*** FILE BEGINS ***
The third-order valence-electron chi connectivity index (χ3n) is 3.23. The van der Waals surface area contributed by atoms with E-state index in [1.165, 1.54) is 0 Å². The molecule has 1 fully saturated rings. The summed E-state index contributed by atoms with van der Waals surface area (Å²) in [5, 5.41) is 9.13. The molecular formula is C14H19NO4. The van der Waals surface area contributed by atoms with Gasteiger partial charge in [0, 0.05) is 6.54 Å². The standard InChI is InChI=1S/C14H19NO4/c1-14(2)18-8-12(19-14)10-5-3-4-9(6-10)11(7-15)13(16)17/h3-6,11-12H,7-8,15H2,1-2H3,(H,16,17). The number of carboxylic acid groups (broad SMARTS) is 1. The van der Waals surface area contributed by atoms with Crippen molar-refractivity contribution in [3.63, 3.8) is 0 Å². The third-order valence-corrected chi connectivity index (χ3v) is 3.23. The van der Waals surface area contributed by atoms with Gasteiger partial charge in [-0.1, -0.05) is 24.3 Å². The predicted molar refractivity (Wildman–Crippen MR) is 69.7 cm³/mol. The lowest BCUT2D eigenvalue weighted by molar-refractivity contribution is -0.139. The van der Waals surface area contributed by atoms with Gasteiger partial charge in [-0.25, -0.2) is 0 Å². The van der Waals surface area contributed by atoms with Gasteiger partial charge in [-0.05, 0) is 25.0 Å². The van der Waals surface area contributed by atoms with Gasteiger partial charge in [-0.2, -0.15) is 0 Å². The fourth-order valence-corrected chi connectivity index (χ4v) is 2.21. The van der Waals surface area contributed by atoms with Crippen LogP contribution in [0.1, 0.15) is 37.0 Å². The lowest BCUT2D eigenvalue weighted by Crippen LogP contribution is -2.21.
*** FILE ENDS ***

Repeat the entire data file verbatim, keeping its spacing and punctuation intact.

The third-order valence-electron chi connectivity index (χ3n) is 3.23. The van der Waals surface area contributed by atoms with E-state index in [1.165, 1.54) is 0 Å². The molecule has 1 fully saturated rings. The summed E-state index contributed by atoms with van der Waals surface area (Å²) in [5, 5.41) is 9.13. The molecular formula is C14H19NO4. The van der Waals surface area contributed by atoms with Gasteiger partial charge in [0, 0.05) is 6.54 Å². The standard InChI is InChI=1S/C14H19NO4/c1-14(2)18-8-12(19-14)10-5-3-4-9(6-10)11(7-15)13(16)17/h3-6,11-12H,7-8,15H2,1-2H3,(H,16,17). The number of carboxylic acid groups (broad SMARTS) is 1. The van der Waals surface area contributed by atoms with Crippen molar-refractivity contribution in [3.63, 3.8) is 0 Å². The third-order valence-corrected chi connectivity index (χ3v) is 3.23. The van der Waals surface area contributed by atoms with Gasteiger partial charge in [-0.1, -0.05) is 24.3 Å². The predicted molar refractivity (Wildman–Crippen MR) is 69.7 cm³/mol. The lowest BCUT2D eigenvalue weighted by molar-refractivity contribution is -0.139. The van der Waals surface area contributed by atoms with Gasteiger partial charge in [-0.25, -0.2) is 0 Å². The van der Waals surface area contributed by atoms with Gasteiger partial charge in [-0.05, 0) is 25.0 Å². The van der Waals surface area contributed by atoms with Gasteiger partial charge in [-0.2, -0.15) is 0 Å². The fourth-order valence-corrected chi connectivity index (χ4v) is 2.21. The van der Waals surface area contributed by atoms with Crippen LogP contribution in [0.1, 0.15) is 37.0 Å². The lowest BCUT2D eigenvalue weighted by Crippen LogP contribution is -2.21.